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OCR for page 170
Page 170 D Abbreviated Description of U.S. Navy Short-Range Missile Defense Weapon Systems D.1 PHALANX CLOSE-IN WEAPON SYSTEM (CIWS) Low-cost, inner-layer self-defense system, Proposed in 1968, IOC in 1980; now on almost every combatant, Original system, completely autonomous; now integrated into SSDS and some Aegis weapon systems, 6-barrel gattling gun, 4500 rounds per minute, 500-round burst, 5-burst magazine, 1.1-km/s muzzle velocity, Ku-band radar, closed-loop tracking of targets and bullets, 20-mm depleted uranium shells, replaced with tungsten, Deliberate dispersion of shells to compensate for pointing errors, Range 5 km to 300 m, hit-to-kill, Effectiveness low outside a few kilometers and inside 0.5 km, Warhead detonation is the only effective short-range kill mechanism, Limited capability against maneuvering targets, Has engaged Exocets and Harpoons successfully in exercise demonstrations, Many versions in fleet with various upgrades, Block IB upgrade provided capability against surface targets, helicopters, and aircraft, Forward-looking infrared electro-optical imager/tracker, man-in-the-loop, and In the mid-1990s, was replaced with RAM in capital ships.
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Page 171 D.2 SEA SPARROW MISSILE SYSTEM (RIM-7) Concept study in 1960s, using then-current ASCMs and aircraft as the threat, RIM-7H program begun about 1970 with multinational group (4 countries, grew to 13), Became the standard NATO ship self-defense missile, RIM-7M (Block II) introduced in 1978, Weapon system concept consists of three elements: L-band radar + IFF + RIM-7P programmable computer introduced in 1990, Mk-23 target acquisition system, Automatic fire control system (manned only to intervene in automatic process); Mk-57, Current sea sparrow missile (RIM-7P), based on Navy AIM-7F sparrow air-to-air missile, Same booster, guidance, and control with remote arming and “homing all the way” guidance, 20-cm (8-in.) diameter, 3.65 m long, 1-m wingspan, 350 m/s average speed, boost + coast, Motor-boost (3 seconds) + sustain (15 seconds), Optimum intercept range 1.5 to 6.5 km (6 to 25 s flight time), Weight 232 kg, Semiactive RF monopulse seeker, Target continuously illuminated by ship's radar, Warhead weighs 35 kg and is blast fragmenting, RF proximity fuse, Now on CVNs, LHDs, AOEs, AORs, DD963s, Not on older amphibious ships, and Has hit nonmaneuvering Styx and Exocet missiles in exercises. D.3 ROLLING AIRFRAME MISSILE (RAM) MK-31 GUIDED MISSILE SYSTEM Concept developed at Johns Hopkins University/Applied Physics Laboratory in the early 1970s to counter RF-emitting ASCMs, Missile dimensions: 12-cm (5-in.) diameter, 2.8 m long, 45-cm wingspan, 2 steerable canards and 4 tailfins for roll control, Missile weight: 74 kg, Employs Sidewinder solid rocket motor (Mk 36-8 or Mk 112), Boost (5 s) + glide, Optimum intercept range: 0.8 to 5 km (3 to 10 s), Launcher: 21-cell Mk-49,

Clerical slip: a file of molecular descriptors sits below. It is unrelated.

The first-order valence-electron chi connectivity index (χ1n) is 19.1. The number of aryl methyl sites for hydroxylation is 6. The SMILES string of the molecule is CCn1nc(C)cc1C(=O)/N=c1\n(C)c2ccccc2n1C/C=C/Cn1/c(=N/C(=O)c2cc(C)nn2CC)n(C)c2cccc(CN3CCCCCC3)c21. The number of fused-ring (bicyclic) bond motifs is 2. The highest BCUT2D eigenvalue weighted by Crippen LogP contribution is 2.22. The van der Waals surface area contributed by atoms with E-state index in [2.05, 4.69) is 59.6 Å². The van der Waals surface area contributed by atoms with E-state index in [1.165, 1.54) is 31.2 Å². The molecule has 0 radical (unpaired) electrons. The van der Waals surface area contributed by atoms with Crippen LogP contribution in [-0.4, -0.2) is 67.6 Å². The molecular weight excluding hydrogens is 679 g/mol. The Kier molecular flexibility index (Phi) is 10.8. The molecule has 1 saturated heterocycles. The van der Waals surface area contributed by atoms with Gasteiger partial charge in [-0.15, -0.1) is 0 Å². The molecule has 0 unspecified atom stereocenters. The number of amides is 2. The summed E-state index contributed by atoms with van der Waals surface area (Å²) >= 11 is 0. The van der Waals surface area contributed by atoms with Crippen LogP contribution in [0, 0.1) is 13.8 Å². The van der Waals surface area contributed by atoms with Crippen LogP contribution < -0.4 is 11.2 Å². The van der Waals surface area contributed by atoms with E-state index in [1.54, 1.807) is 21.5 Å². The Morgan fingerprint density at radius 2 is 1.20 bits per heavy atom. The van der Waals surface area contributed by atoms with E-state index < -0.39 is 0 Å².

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Page 172 Launch rate: one every 3 s, Original seeker was “fire and forget,” using passive, dual-mode (RF/IR)stinger missile seeker, Acquisition and initial track using RF from incoming missile, Transfer to IR for terminal-track, reticle scan in 4.1- to 4.5-mm band, Block I upgrade (RAM II) uses a linear-array IR detector in seeker, Dual-mode RF/IR or IR only, Completed operation tests, entered fleet in 1999, Maneuverable up to about 25 g, Engaged a maneuvering Vandal missile during an exercise, 9.5-kg warhead with 3-kg high explosive, New low-altitude fuze, Dual-thrust motor, Possible RAM upgrades, Larger diameter (14 cm to 15.5 cm), greater range, Maintains high velocity over entire trajectory, Increased maneuverability, Uplink to missile will allow target acquisition in bad weather, Sea RAM, Industry development in response to British navy request, Shorter inner range, faster response time, Uses phalanx 1B's high-resolution, target-search-and-track sensor, and CIWS 20-mm gun is replaced with RAM Block I, 11-tube launcher.
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